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Why do you need salon insurance?
With the gig economy booming and social media providing an excellent free medium to advertise and market with, more people than ever before are going into business on their own.
One of those sectors which
But still, this is a sector that when things go wrong (in terms of allergies, burns etc) it can prove extremely costly for owners. Then there is the expensive equipment you can’t do without so if it breaks down or gets stolen you can end up severely out of pocket.
As well as hairdressing, the type of beauty businesses covered by salon insurance is wide and includes makeup artists, tanning salons, spa, barbershops, nail technicians, manicurists and pedicurists. In terms of treatments, the range is varied, from eyelash tinting and brow threading, to face massages, waxing and ear piercing. It’s worth noting that many salon insurance policies won’t cover certain treatments, such as body piercing, permanent makeup or sunbeds.
Choose the right cover
Fortunately here are the main types of cover you can get:
Public liability insurance
This is the big one – thanks to the fact your client-base is the public and with whom you come in close – intimate, in fact – contact with every day. Public liability insurance will cover you for not only damage to a client’s personality, but also their possessions. This includes the amount of compensation you have to pay as well as any legal costs in the event that a person decides to pursue court action.
Employer’s liability insurance
Self-employed salon owners, especially those who work from home or are mobile, don’t tend to have additional staff working for them. However, the salon owner with a high street premise often has
Another essential piece of cover most salon owners should definitely not be without is contents insurance. That’s because the cost of equipment used in the beauty business can be extremely costly, including the furniture used for refurbishment.
If your premises are broken into and electrical goods and mirrors were stolen or damaged then you’ll get money to replace them. The policy also covers your employees’ contents as well as your own – including any business cash either on the premises, in transit or at your home.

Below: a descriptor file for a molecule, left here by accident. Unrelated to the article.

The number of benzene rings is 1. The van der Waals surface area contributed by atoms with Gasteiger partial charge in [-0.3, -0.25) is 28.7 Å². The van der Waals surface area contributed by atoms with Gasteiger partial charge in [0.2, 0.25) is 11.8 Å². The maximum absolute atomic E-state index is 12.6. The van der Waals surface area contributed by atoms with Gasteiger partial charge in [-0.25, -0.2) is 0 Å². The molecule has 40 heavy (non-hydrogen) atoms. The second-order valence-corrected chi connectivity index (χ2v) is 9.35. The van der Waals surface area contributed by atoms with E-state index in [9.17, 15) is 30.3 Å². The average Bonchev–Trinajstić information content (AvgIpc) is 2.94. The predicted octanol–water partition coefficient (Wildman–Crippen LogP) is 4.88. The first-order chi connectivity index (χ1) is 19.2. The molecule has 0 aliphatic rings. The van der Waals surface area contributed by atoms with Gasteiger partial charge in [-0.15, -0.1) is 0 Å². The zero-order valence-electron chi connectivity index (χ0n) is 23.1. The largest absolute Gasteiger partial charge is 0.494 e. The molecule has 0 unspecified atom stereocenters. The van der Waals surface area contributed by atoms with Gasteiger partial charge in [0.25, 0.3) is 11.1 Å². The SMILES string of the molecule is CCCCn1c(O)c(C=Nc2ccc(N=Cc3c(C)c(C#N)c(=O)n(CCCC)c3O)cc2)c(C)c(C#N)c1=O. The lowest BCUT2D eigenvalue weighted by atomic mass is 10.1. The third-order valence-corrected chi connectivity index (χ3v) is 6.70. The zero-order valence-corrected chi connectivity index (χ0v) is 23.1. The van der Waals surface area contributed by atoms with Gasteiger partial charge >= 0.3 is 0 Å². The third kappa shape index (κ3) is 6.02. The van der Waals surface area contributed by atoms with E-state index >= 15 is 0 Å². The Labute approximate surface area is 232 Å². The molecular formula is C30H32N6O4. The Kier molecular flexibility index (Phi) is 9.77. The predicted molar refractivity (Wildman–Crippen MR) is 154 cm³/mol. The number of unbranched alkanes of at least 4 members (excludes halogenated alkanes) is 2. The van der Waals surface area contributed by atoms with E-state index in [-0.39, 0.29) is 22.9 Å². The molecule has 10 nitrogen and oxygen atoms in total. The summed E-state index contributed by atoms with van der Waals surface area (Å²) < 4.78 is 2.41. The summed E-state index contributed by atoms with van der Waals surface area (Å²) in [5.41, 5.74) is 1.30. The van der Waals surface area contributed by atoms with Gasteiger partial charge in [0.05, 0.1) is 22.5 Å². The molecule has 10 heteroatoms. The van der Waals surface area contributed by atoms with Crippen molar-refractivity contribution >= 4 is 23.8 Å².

This covers the structure of the building of your salon and is essential if you own your own business premises. It’s usually doubled up with contents insurance.
Business Interruption Insurance
It’s a form of protection against your going out of business for a while because a flood has damaged the premises or there’s been a fire. Basically, it covers loss of custom.
Business vehicle insurance
The mobile hairdresser or beautician can’t do without transport to get them to and from client’s homes, as well as fashion shows, photoshoots etc. This means van insurance, in this case, is a necessity. Insurance can cover repairs and courtesy transport to make sure you never miss a client or show.
A new form of policy which has been introduced in recent years following the number of attacks in large city centres, Terrorism cover means you won’t be out of pocket in the event of an incident near your city centre salon and which prevents you and your customers from accessing the premises as usual.
How to get a salon insurance quote
You will obviously be looking to get a quote which doesn’t prove too expensive – especially if you’re just starting out in business. However, you must ensure that the policy covers everything you need (so always check the small print, regardless of how time-consuming this can prove). Always compare and do your research extremely thoroughly – it’s your livelihood at stake, after all.
Useful Links for salon owners
Top tips on getting good value salon insurance
- When taking out Van Insurance cover also make sure you’re covered for business use – otherwise, if you try to claim while going to a client’s home then this would be rejected.
- If you attend a lot of exhibitions or trade fares to work and have insurance for your premises then make sure you’re covered for working away too. Some insurance companies restrict cover to on-site only.
- If the exhibition you’re attending is in Europe or further afield then it’s worth checking your public liability insurance that you’re covered for working abroad.
- If you have investors in your business or have taken out a small business loan then it might be that you need insurance cover here too.
Q – How do I make a claim?
A – Always notify your insurance company straight away since getting them to act quicker could save money in the long term. Even if the claim comes to nothing it’s best to be safe than sorry. Your insurance company will appreciate your prompt action anyhow.
Q - Do I need to send away copies of my qualifications?
A – You only need to show these if you intend to make a claim – otherwise, you are declaring on your insurance form that you’re fully-qualified.
Q – What happens if I train in, and start offering new treatments?
A – You’ll have to let your insurer know since you’ll only be covered for offering the treatments you’ve already told them about. Also, some companies refuse to cover certain treatments (see above).
Q – Will I be able to pay my insurance in monthly instalments?
A – Yes, money is usually tight when you start up a business. Having said that, you’ll save money if you can pay it all at once.
Q - Is there a difference between a salon insurance package and self-employed insurance?
A – Salon insurance package will be far more encompassing and cover details related to the hair and beauty business such as staff, stock and contents, possibly even off-site exhibitions as an add-on etc. Self-employed insurance will be very general and not specific enough for the additional needs of the salon business.